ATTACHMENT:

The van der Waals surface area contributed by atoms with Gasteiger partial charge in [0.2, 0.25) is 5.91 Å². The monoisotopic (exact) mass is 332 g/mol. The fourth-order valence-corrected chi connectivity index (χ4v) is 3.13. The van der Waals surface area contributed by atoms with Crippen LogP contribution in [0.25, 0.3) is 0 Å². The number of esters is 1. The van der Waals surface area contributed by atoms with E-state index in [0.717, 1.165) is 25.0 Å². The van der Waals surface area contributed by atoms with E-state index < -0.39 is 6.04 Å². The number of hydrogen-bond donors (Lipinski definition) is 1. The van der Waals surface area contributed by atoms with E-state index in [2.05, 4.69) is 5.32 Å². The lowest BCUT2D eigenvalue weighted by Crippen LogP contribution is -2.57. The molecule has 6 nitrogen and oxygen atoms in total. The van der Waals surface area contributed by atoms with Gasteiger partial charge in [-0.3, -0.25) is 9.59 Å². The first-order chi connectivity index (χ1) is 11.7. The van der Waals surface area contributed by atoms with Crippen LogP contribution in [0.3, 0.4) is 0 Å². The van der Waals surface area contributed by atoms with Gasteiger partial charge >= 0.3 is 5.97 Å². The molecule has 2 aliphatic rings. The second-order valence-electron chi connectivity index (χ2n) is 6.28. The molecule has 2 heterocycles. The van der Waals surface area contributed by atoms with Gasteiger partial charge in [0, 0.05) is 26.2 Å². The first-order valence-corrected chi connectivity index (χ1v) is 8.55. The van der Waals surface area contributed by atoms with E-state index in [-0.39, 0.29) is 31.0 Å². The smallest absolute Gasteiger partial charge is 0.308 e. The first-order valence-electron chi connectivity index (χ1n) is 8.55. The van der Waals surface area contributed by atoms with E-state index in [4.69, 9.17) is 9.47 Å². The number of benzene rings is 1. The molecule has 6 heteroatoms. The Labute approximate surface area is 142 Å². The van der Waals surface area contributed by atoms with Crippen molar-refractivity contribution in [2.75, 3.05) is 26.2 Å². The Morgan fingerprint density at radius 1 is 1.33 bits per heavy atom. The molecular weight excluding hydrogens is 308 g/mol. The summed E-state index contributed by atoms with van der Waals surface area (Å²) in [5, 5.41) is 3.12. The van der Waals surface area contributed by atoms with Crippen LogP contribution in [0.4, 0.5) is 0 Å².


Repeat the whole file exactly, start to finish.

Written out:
The van der Waals surface area contributed by atoms with Gasteiger partial charge in [0.2, 0.25) is 5.91 Å². The monoisotopic (exact) mass is 332 g/mol. The fourth-order valence-corrected chi connectivity index (χ4v) is 3.13. The van der Waals surface area contributed by atoms with Crippen LogP contribution in [0.25, 0.3) is 0 Å². The number of esters is 1. The van der Waals surface area contributed by atoms with E-state index in [0.717, 1.165) is 25.0 Å². The van der Waals surface area contributed by atoms with E-state index < -0.39 is 6.04 Å². The number of hydrogen-bond donors (Lipinski definition) is 1. The van der Waals surface area contributed by atoms with E-state index in [2.05, 4.69) is 5.32 Å². The lowest BCUT2D eigenvalue weighted by Crippen LogP contribution is -2.57. The molecule has 6 nitrogen and oxygen atoms in total. The van der Waals surface area contributed by atoms with Gasteiger partial charge in [-0.3, -0.25) is 9.59 Å². The first-order chi connectivity index (χ1) is 11.7. The van der Waals surface area contributed by atoms with Crippen LogP contribution in [0.3, 0.4) is 0 Å². The van der Waals surface area contributed by atoms with Gasteiger partial charge >= 0.3 is 5.97 Å². The molecule has 2 aliphatic rings. The second-order valence-electron chi connectivity index (χ2n) is 6.28. The molecule has 2 heterocycles. The van der Waals surface area contributed by atoms with Gasteiger partial charge in [0, 0.05) is 26.2 Å². The first-order valence-corrected chi connectivity index (χ1v) is 8.55. The van der Waals surface area contributed by atoms with E-state index in [-0.39, 0.29) is 31.0 Å². The smallest absolute Gasteiger partial charge is 0.308 e. The first-order valence-electron chi connectivity index (χ1n) is 8.55. The van der Waals surface area contributed by atoms with E-state index in [4.69, 9.17) is 9.47 Å². The number of benzene rings is 1. The molecule has 6 heteroatoms. The Labute approximate surface area is 142 Å². The van der Waals surface area contributed by atoms with Crippen molar-refractivity contribution in [2.75, 3.05) is 26.2 Å². The Morgan fingerprint density at radius 1 is 1.33 bits per heavy atom. The molecular weight excluding hydrogens is 308 g/mol. The summed E-state index contributed by atoms with van der Waals surface area (Å²) in [5, 5.41) is 3.12. The van der Waals surface area contributed by atoms with Crippen LogP contribution in [0.4, 0.5) is 0 Å².